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Friday, March 5, 1999 Published at 10:13 GMT


Film Review: Beloved

Oprah Winfrey with Kimberly Elise (left) and Thandie Newton (right)

This beautifully-crafted film, adapted from Toni Morrison's Pullitzer prize-winning novel, is the culmination of a 10-year labour of love for America's queen of the chat-shows Oprah Winfrey, who both co-produces and plays the central role.

One of the reasons the project took so long to get off the ground was the difficulty Oprah had in convincing a director that she could shed her TV persona and play the central role of an escaped slave in 1870s Ohio - even though her first film outing, in The Color Purple, won her an Oscar nomination.

[ image: Sethe with her daughter, Denver (Kimberly Elise)]
Sethe with her daughter, Denver (Kimberly Elise)
So it's nothing short of a triumph that one of the world's best-known women is so completely unrecognisable - after a few moments of mental set-adjustment by the viewer - in the character of Sethe.

Based on the true story of Margaret Garner, it's a complex, sometimes harrowing tale that shifts back and forth in time, and mixes the supernatural and the poetic with vivid flashbacks to the horrors of Sethe's time as a slave on the Kentucky farm "Sweet Home" and her subsequent escape over the river to Ohio.

Although physically free, Sethe and her teenage daughter Denver are haunted by the past - their new home literally shakes, groans and glows red with the presence of Sethe's dead baby.

The arrival of an old friend, one of the Sweet Home men, Paul D (the excellent Danny Glover) ushers in a temporary calm, in which Sethe dares to believe in the possibility of love, trust and a future. But the semblance of harmony is shattered when a strange young woman, half-child, half-feral beast, turns up on the doorstep and gradually becomes part of the family.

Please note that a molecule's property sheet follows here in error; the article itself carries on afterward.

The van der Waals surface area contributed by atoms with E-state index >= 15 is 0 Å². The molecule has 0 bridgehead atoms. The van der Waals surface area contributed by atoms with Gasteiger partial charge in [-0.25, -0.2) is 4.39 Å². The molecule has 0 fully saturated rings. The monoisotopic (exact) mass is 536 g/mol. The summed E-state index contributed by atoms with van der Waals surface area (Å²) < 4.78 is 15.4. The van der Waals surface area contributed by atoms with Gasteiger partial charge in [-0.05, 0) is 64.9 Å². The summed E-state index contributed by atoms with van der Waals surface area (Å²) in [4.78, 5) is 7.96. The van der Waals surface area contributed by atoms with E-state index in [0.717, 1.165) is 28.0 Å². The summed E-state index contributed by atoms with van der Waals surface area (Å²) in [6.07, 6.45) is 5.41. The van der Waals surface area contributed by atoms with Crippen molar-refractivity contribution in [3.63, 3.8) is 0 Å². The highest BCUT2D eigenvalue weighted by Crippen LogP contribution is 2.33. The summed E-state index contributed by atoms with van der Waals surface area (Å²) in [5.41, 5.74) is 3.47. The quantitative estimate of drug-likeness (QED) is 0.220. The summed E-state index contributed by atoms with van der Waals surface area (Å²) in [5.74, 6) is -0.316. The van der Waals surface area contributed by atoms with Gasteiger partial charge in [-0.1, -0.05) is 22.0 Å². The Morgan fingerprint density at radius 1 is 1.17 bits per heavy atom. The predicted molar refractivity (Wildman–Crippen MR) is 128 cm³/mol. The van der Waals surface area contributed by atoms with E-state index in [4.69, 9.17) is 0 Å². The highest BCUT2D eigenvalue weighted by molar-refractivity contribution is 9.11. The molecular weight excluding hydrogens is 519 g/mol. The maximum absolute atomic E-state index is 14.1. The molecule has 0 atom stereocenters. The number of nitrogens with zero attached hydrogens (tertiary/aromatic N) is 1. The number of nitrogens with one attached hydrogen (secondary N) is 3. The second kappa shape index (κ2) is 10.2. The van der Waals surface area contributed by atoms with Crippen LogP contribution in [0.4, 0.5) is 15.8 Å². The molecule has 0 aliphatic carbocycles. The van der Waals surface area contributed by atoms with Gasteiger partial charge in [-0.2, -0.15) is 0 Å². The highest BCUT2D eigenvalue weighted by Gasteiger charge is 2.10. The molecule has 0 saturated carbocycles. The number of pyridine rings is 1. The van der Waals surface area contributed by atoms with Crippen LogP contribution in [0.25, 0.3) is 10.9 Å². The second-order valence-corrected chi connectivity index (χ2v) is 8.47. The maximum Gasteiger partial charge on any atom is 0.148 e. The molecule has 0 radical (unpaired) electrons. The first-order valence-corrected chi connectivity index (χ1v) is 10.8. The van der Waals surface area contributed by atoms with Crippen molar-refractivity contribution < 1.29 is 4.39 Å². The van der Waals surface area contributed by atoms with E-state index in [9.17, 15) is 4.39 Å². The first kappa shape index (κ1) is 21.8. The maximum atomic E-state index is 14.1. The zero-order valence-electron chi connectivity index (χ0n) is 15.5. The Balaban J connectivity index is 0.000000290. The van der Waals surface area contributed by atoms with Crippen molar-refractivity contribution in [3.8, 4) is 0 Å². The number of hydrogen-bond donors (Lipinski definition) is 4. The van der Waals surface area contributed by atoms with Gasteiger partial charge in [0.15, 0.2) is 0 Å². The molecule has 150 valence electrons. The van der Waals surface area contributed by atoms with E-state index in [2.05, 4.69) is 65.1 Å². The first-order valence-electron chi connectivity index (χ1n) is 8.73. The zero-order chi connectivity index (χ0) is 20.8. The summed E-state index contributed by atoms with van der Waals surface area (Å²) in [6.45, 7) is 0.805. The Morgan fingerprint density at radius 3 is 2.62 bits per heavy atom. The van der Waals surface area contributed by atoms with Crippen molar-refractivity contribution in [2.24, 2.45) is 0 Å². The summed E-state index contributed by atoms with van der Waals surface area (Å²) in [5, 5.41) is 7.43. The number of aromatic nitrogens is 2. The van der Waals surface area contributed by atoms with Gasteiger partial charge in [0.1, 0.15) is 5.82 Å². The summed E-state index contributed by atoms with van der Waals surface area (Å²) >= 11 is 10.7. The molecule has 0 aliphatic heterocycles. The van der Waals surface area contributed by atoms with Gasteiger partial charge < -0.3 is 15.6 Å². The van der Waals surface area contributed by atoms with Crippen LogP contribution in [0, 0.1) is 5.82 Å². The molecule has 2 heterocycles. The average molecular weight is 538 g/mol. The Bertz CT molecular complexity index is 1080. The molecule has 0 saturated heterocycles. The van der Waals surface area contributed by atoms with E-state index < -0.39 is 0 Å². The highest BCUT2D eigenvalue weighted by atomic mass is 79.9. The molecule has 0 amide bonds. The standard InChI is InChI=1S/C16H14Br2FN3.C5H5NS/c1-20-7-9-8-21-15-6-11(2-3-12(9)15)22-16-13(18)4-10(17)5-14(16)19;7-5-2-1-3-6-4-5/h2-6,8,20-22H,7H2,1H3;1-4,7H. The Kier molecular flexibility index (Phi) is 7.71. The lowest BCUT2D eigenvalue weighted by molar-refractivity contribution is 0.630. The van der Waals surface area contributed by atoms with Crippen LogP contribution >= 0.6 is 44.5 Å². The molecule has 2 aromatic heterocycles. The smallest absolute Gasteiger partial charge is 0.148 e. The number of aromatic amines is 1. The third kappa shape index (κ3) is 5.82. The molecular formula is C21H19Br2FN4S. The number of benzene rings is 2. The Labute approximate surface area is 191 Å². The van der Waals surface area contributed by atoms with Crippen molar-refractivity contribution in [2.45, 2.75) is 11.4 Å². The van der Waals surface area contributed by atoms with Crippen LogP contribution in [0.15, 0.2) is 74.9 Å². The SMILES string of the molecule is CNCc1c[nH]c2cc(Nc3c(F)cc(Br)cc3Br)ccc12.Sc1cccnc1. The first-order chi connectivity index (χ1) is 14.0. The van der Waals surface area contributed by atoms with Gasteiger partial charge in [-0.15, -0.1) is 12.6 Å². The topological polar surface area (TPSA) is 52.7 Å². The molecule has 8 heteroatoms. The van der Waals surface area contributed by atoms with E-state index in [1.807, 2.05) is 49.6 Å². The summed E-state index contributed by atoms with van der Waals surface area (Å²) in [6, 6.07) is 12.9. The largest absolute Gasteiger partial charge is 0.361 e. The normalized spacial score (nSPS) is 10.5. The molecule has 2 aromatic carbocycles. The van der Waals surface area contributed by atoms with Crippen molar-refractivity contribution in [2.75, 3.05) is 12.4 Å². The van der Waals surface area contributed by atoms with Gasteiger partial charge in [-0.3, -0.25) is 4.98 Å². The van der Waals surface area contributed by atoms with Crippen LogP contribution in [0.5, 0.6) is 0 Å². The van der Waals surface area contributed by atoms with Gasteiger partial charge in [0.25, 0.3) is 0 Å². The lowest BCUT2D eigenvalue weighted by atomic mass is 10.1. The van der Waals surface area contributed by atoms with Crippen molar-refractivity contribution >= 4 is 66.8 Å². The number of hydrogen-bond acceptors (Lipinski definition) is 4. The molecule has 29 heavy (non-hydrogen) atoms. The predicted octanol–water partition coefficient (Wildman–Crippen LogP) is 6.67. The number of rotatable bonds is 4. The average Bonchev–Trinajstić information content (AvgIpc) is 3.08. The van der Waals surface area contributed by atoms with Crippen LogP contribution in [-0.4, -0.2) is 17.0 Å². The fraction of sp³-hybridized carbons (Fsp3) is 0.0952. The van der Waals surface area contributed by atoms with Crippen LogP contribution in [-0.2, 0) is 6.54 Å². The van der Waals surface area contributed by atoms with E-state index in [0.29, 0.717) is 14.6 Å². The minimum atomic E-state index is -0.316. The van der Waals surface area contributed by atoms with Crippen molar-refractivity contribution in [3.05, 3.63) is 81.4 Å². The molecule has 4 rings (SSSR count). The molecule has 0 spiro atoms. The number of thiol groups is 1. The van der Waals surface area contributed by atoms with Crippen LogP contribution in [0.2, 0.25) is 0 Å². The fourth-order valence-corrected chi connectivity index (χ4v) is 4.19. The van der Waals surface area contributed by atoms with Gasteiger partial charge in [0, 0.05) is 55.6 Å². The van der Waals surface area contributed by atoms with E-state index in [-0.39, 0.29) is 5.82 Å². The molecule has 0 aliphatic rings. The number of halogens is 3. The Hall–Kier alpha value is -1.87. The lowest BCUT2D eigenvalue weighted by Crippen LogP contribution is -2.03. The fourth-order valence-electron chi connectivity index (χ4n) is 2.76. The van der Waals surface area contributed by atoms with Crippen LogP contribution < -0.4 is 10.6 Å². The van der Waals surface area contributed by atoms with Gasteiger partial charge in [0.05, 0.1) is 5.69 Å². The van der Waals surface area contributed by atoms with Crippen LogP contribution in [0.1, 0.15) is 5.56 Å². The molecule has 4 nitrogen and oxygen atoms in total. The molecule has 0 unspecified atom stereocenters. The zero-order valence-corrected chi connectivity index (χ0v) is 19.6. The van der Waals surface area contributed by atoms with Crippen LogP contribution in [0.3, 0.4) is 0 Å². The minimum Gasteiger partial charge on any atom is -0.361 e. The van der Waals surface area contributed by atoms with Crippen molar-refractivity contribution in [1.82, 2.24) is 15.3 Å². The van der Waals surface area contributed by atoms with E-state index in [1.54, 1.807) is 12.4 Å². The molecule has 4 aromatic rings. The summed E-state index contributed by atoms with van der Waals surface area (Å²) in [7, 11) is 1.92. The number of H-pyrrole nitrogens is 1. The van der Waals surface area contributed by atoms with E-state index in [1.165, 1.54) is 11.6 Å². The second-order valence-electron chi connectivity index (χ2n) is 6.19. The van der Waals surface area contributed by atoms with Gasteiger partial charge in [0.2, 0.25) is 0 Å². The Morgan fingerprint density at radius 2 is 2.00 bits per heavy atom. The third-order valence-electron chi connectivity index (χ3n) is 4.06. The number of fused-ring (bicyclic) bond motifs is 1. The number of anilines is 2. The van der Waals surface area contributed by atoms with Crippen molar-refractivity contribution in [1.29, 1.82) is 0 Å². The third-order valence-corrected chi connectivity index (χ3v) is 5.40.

[ image: Sethe  and Paul D (Danny Glover), both former slaves from Sweet Home Plantation]
Sethe and Paul D (Danny Glover), both former slaves from Sweet Home Plantation
Played by British actress Thandie Newton, the part of Beloved is as tricky a role as a rising star might hope for, requiring a mixture of beguiling pathos and fierce malevolence. Newton's extraordinary beauty helps her carry it off. Winfrey, meanwhile gives an admirably restrained performance as Sethe, suppressing her natural exuberance for the part of a woman whose feelings have been numbed by trauma.

In a risky narrative move, the last third of the film is almost entirely given over to the character of Denver (Kimberly Elise) as she slowly gains the courage to liberate herself from her mother's pain and find her own way in the world. Her story provides the crucial arc of the film, and its ultimately uplifting conclusion.

In exploring the legacy of slavery, rather than dwelling on its brutal actuality, Beloved manages to avoid the pitfalls which have dogged previous films black historical films - such the Color Purple and Amistad - being neither sentimental nor a worthy-but-dull morality tale.

Lushly filmed by Oscar-winning director Jonathan Demme - with his favourite director of photography Tak Fujimoto - there's no getting away from the fact that it's nearly three hours long. But it's a rewarding journey through pain, redemption and hope.
Lucie Maguire

Beloved is released in UK cinemas on 5 March

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